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The Halloween Project 2019 Story 9: Sins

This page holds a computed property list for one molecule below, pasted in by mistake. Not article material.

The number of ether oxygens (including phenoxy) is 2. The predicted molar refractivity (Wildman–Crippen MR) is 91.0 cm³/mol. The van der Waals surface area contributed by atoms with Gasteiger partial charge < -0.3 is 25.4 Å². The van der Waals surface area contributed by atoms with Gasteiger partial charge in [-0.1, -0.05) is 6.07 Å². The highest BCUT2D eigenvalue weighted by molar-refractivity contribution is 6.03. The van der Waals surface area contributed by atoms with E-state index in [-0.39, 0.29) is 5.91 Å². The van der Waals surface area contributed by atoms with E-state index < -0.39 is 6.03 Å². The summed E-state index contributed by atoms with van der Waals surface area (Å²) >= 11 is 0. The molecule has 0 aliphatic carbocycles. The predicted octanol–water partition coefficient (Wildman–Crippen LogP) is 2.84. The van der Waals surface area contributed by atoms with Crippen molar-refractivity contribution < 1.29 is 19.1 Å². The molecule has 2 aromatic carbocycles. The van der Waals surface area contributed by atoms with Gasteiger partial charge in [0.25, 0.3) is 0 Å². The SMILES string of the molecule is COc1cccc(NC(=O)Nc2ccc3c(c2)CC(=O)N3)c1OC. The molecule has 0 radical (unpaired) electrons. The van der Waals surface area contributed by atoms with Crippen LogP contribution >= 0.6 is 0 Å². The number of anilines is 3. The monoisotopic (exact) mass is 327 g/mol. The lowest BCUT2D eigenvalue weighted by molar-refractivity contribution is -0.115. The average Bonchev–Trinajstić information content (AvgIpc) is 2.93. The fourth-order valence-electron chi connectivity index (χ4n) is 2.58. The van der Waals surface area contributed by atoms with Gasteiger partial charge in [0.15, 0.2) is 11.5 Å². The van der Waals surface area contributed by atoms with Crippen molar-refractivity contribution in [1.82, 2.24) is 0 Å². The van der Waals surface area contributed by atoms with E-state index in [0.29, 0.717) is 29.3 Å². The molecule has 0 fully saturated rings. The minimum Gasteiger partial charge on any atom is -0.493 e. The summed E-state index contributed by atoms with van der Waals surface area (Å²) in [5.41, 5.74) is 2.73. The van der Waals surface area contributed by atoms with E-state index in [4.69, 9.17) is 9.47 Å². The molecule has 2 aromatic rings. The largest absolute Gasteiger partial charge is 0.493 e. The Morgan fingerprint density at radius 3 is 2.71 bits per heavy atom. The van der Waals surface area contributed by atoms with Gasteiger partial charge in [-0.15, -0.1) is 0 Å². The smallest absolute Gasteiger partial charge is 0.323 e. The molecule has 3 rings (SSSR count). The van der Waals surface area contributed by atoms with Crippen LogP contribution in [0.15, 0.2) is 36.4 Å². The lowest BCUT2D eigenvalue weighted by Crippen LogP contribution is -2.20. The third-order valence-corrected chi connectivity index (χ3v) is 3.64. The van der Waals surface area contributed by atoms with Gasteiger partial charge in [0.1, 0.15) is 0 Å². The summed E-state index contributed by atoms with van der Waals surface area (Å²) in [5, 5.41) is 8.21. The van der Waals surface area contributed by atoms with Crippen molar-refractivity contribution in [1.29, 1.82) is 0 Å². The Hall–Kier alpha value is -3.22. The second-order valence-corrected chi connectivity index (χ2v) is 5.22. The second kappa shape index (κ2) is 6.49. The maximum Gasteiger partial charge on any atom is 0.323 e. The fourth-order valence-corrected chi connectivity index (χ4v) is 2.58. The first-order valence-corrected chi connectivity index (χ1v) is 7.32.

"For 47 years Father Krystnik served his parishioners. He ministered to the sick. He offered solace to the dying. He baptized hundreds of infants. He heard confessions, and accomplished much for the parishes in which he worked. But a man is still a man and can sometimes fall from the grace that is entrusted to him. Father Krystnik is just such a man," a pause halted Monsignor Kelly's eulogy. The crowd, enveloped in a pall of silence, seemed to hold its collective breath. He looked down at his notes and actually turned around to face the altar, collecting himself. The Monsignor turned back to the congregation and continued, "I have many, many prepared thoughts here but I'm not sure how to share them. Let me speak freely. We look down upon this simple coffin and attempt to make sense, to find some clarity. But wisdom does not come easily. Truth is sometimes hidden; buried beneath feelings, actions and thoughts. I have known Father Krystnik for most of his priesthood. In this modern world allegations appear to be convictions. We must not, we cannot, judge a party guilty before the fact. And with that in mind, does not the good outweigh the bad? Year after year after year of kindness, charity, and giving? Isn't that more important? Selfless actions for decades must mean more than" "More than what!?" A man's voice, sharp, yet brittle, rang out from the back of the church, interrupting. A constrained wave of shock ran through the gathered. People turned. Some heads bowed. At the pulpit Monsignor Kelly froze, an immobile figure in regalia and shock. "More than what, Monsignor?!" The voice rose higher. A man stood, balding, slightly built, perhaps in his forties. He wore a grey suit with tie askew. He clenched the rail of the pew before him with hands white-knuckled. "More than the truth?!" He was shouting now, "You speak of the truth! The truth is too dark! To horrible to mention! And you knew! You knew! Shame on you, Monsignor! Shame! On! You!" And he raised a hand pointing directly ahead. An usher quickly pushed through the door at the rear of the church and exited. Several others headed toward the man. In seconds two police officers re-entered. The ushers had merged on the man from either side of the pew. One was saying, "Sir. Sir. Please, Sir." "I'm leaving," the fury had left his voice. An usher took his arm but he quickly and violently pulled it free. "I'm leaving!" He announced through hissing teeth. He walked to the back where the officers took over and in a moment he was gone as if a bolt of lightning had struck the church but no apparent damage was done. Monsignor Kelly stood, wordless. He gathered the notes that he had crushed in his hand, stepped from the pulpit and exited through a door into the sacristy. Father Krystnik was buried in St. Joseph's cemetery later that morning. He was laid to an assumed rest in a plot reserved for priests on a knoll in the section farthest from Lakeside Avenue. The gathered throng heard more prayers and the incessant blare of a car horn that did not stop for the entire graveside service. A year later to the day a maintenance gardener at St. Joseph's tooled his Ariens mower up the incline to the "Holy Land" as all the workers called it. When he crested the knoll he slammed the brake and powered down. He jumped from his machine and walked hesitantly toward something that he couldn't quite understand. A huge mound of earth lay piled and splayed on all sides of an opened plot. On the top of one pile rested large mailbox-sized broken pieces of reinforced concrete which had made up the uppermost section of the burial vault. The worker stepped closer and peered over the edge. The wooden top of the coffin beneath had been splintered into numerous lengthy fragments of mahogany shards. Axe strokes appeared everywhere. There was no corpse. The worker studied the headstone. Through the axe marks that had bludgeoned and defaced the letters he could barely read: Father Simon Krystnik b. 1944 - d. 2019 NO Peace #